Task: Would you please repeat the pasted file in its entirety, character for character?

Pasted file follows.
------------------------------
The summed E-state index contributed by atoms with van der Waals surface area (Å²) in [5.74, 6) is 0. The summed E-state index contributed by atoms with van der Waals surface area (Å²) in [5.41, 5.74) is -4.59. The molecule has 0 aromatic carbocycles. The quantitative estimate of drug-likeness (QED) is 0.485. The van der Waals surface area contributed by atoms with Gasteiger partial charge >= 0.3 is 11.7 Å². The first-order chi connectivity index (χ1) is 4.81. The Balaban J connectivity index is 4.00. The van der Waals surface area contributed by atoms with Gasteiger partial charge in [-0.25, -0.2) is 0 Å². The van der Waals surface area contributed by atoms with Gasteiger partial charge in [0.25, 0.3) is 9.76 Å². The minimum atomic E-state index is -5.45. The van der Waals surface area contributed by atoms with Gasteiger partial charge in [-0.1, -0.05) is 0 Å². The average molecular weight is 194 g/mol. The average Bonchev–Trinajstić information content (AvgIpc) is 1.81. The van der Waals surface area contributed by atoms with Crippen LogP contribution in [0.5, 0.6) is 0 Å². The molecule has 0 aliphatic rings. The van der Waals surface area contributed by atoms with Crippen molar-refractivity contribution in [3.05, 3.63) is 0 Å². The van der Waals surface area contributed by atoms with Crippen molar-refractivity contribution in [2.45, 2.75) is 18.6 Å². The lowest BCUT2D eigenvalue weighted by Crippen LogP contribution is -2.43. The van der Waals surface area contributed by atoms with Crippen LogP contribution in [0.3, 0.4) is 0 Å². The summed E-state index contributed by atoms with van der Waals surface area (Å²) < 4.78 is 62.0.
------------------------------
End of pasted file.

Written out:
The summed E-state index contributed by atoms with van der Waals surface area (Å²) in [5.74, 6) is 0. The summed E-state index contributed by atoms with van der Waals surface area (Å²) in [5.41, 5.74) is -4.59. The molecule has 0 aromatic carbocycles. The quantitative estimate of drug-likeness (QED) is 0.485. The van der Waals surface area contributed by atoms with Gasteiger partial charge >= 0.3 is 11.7 Å². The first-order chi connectivity index (χ1) is 4.81. The Balaban J connectivity index is 4.00. The van der Waals surface area contributed by atoms with Gasteiger partial charge in [-0.25, -0.2) is 0 Å². The van der Waals surface area contributed by atoms with Gasteiger partial charge in [0.25, 0.3) is 9.76 Å². The minimum atomic E-state index is -5.45. The van der Waals surface area contributed by atoms with Gasteiger partial charge in [-0.1, -0.05) is 0 Å². The average molecular weight is 194 g/mol. The average Bonchev–Trinajstić information content (AvgIpc) is 1.81. The van der Waals surface area contributed by atoms with Crippen LogP contribution in [0.5, 0.6) is 0 Å². The molecule has 0 aliphatic rings. The van der Waals surface area contributed by atoms with Crippen molar-refractivity contribution in [3.05, 3.63) is 0 Å². The van der Waals surface area contributed by atoms with Crippen molar-refractivity contribution in [2.45, 2.75) is 18.6 Å². The lowest BCUT2D eigenvalue weighted by Crippen LogP contribution is -2.43. The van der Waals surface area contributed by atoms with Crippen LogP contribution in [0.3, 0.4) is 0 Å². The summed E-state index contributed by atoms with van der Waals surface area (Å²) < 4.78 is 62.0.